Alfonso de Portago
- October 11, 1928
- May 12, 1957
- Not Active
Alfonso de Portago was a very interesting person. During his short life, the Spaniard did many things, including racing in Formula 1.
Alfonso Antonio Vicente Eduardo Angel Blas Francisco de Borja Cabeza de Vaca y Leighton, was born on 11th of October, 1928 in London. He was Marquis of Portago and the son of a Governor of Madrid. One of his ancestors was a famous Spanish explorer Alfonso de Vaca.
As a nobleman from an enormously wealthy family, de Portago was educated in Biarritz in France. He had a comfortable life as many would only dream about. He was a free spirit, always looking for a dangerous adventure. As a rich good-looking guy, he was acting like a playboy, always in the center of attention.
Before he started his racing career, de Portago tried to be a jockey but he was too tall and too heavy. He also was an airplane pilot and at the age of 17 for a bet he flew his plane beneath London Bridge. He was also a swimmer and a bobsleigh driver, one of the very few Formula 1 drivers who participated in the Olympic Games.
Young Alfonso thought he can do anything that he conceives, so one day he wanted to become a racing driver. He met Luigi Chinetti who asked him to become his co-driver in Ferrari, in Carrera Panamericana race. De Portago was so delighted after the race that he bought Ferrari Sport model and soon he started his career.
It wasn’t a surprise when the easy-going lad started to win some major races, like Tour de France, Nassau Governor’s Cup, Grand Prix of Rome, and the Grand Prix of Oporto but his driving style was raw and many cars he was driving were completely ruined. He often needed several cars for only one race and despite being popular among racing fans, the real racers considered him to be dangerous on the road, and one of many aristocrat dilettantes who would quickly lose interest in racing cars.
However, Alfonso had a huge respect for the drivers like Juan Manuel Fangio, Stirling Moss, and Harry Schell. Once he said "They are surely better than me, but I am still learning. When I give up racing as a hero, I am going to Spain and go into politics“. He wanted to be a racing pilot and nothing could stop his dream, even the accident in 1955 when he was thrown out of his Ferrari and was hospitalized with a broken leg.
De Portago also drove in five Formula 1 races during 1956 and 1957. He surprisingly finished 2nd in the 1956 British Grand Prix at Silverstone, sharing the seat of Ferrari with Peter Collins. That was his biggest achievement in a short F1 career.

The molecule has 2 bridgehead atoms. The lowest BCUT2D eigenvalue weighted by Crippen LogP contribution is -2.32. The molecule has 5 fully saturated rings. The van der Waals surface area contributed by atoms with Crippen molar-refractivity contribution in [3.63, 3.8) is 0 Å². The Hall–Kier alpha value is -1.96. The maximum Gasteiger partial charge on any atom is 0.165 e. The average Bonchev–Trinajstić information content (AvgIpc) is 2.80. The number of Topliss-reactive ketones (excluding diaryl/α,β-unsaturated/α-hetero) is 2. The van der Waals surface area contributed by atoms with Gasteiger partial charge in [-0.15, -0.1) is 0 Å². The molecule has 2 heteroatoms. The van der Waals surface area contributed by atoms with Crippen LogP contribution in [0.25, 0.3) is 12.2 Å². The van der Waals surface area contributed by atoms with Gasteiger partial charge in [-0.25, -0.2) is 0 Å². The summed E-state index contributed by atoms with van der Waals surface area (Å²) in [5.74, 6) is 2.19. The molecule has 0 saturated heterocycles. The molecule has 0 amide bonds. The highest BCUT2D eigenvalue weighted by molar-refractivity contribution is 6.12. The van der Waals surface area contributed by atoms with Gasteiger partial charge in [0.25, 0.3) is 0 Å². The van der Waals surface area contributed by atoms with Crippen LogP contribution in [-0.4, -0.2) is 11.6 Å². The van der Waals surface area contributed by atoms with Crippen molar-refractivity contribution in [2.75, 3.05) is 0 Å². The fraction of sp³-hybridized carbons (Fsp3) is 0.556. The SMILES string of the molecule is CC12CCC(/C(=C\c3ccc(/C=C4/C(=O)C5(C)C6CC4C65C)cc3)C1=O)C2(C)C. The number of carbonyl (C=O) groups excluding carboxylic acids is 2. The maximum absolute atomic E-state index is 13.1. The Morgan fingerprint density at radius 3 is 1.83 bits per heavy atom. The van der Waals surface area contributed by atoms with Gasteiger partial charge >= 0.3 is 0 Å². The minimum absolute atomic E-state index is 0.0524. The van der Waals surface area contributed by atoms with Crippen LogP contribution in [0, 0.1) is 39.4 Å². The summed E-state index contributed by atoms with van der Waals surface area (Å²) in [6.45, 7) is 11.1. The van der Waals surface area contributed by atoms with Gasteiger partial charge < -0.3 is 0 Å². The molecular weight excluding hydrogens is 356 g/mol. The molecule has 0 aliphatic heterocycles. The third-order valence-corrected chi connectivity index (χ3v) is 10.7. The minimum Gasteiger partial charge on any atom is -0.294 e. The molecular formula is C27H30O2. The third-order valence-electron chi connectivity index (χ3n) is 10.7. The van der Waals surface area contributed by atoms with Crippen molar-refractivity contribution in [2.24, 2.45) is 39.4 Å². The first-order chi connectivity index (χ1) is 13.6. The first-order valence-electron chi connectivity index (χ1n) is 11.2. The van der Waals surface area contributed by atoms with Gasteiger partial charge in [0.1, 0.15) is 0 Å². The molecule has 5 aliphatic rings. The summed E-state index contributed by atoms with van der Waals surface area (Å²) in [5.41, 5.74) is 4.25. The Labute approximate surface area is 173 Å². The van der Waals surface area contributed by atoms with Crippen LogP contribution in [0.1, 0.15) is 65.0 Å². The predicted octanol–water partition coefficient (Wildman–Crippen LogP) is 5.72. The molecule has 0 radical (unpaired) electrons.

In the meantime, he recruited a couple of his cousins to represent Spain in bobsleigh at the 1956 Winter Olympic Games in Cortina d’Ampezzo. Surprisingly, they finished 4th which was a huge surprise considering that they had only a couple of days of training before the competition. The following year, de Portago won a bronze medal in two-man bobsleigh at the World Championship in St. Moritz.
Alfonso was described by many as a fearless and stubborn exhibitionist, bigger than a life. They were also saying that he wouldn’t live beyond 30 if he continues to race. His driving style was too dangerous and nowadays he probably wouldn't be considered as a serious racing driver. Nevertheless, he didn't care much about what others were saying about him.
"I won’t die in an accident. I’ll die of old age or be executed in some gross miscarriage of justice," de Portago commented once.
Unfortunately, he was wrong. Aged 28, Marquis of Portago was killed in the horrible crash during the famous Mille Miglia race on 12th of May, 1957 near the city of Brescia. Alfonso and his co-pilot Edmund Nelson, the British ex-boxer who introduced him to bobsleigh in the US, were in a Ferrari and they were driving at almost 240 km/h on a straight, the tire blew.
The car went into the crowd and killed 10 people. The Ferrari landed on the top of the poor drivers, reportedly disfiguring them to the point they could barely be identified. Alfonso’s body was found in two mangled sections.